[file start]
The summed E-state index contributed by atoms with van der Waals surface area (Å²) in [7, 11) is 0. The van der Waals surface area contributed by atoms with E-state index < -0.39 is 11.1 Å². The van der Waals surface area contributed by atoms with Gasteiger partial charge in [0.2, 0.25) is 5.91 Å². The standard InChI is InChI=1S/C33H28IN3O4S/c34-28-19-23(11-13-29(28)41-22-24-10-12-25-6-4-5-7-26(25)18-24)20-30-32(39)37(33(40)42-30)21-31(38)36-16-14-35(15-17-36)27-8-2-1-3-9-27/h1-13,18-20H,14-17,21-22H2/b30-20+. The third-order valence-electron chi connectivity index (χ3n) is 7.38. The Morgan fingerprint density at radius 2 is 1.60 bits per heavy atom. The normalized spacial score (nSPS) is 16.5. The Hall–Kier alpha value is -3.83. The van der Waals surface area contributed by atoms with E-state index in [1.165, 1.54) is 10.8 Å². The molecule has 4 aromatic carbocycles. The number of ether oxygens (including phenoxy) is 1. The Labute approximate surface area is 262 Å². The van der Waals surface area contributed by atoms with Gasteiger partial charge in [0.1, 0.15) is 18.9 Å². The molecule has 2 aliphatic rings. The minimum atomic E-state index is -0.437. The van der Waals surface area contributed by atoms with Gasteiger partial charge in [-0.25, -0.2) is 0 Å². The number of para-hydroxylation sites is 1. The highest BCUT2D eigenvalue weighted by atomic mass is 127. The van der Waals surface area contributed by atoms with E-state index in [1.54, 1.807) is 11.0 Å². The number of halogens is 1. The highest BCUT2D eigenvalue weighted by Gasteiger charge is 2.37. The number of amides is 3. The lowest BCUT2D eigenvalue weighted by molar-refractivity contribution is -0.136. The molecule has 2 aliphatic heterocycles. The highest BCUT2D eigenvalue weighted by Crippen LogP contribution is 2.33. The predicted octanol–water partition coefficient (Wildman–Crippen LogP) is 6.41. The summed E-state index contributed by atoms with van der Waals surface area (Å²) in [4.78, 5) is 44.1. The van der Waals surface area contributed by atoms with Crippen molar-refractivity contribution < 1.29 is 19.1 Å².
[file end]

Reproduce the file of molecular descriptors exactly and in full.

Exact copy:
The summed E-state index contributed by atoms with van der Waals surface area (Å²) in [7, 11) is 0. The van der Waals surface area contributed by atoms with E-state index < -0.39 is 11.1 Å². The van der Waals surface area contributed by atoms with Gasteiger partial charge in [0.2, 0.25) is 5.91 Å². The standard InChI is InChI=1S/C33H28IN3O4S/c34-28-19-23(11-13-29(28)41-22-24-10-12-25-6-4-5-7-26(25)18-24)20-30-32(39)37(33(40)42-30)21-31(38)36-16-14-35(15-17-36)27-8-2-1-3-9-27/h1-13,18-20H,14-17,21-22H2/b30-20+. The third-order valence-electron chi connectivity index (χ3n) is 7.38. The Morgan fingerprint density at radius 2 is 1.60 bits per heavy atom. The normalized spacial score (nSPS) is 16.5. The Hall–Kier alpha value is -3.83. The van der Waals surface area contributed by atoms with E-state index in [1.165, 1.54) is 10.8 Å². The molecule has 4 aromatic carbocycles. The number of ether oxygens (including phenoxy) is 1. The Labute approximate surface area is 262 Å². The van der Waals surface area contributed by atoms with Gasteiger partial charge in [0.1, 0.15) is 18.9 Å². The molecule has 2 aliphatic rings. The minimum atomic E-state index is -0.437. The van der Waals surface area contributed by atoms with Gasteiger partial charge in [-0.25, -0.2) is 0 Å². The number of para-hydroxylation sites is 1. The highest BCUT2D eigenvalue weighted by atomic mass is 127. The van der Waals surface area contributed by atoms with E-state index in [1.54, 1.807) is 11.0 Å². The number of halogens is 1. The highest BCUT2D eigenvalue weighted by Gasteiger charge is 2.37. The number of amides is 3. The lowest BCUT2D eigenvalue weighted by molar-refractivity contribution is -0.136. The molecule has 2 aliphatic heterocycles. The highest BCUT2D eigenvalue weighted by Crippen LogP contribution is 2.33. The predicted octanol–water partition coefficient (Wildman–Crippen LogP) is 6.41. The summed E-state index contributed by atoms with van der Waals surface area (Å²) in [4.78, 5) is 44.1. The van der Waals surface area contributed by atoms with Crippen molar-refractivity contribution < 1.29 is 19.1 Å².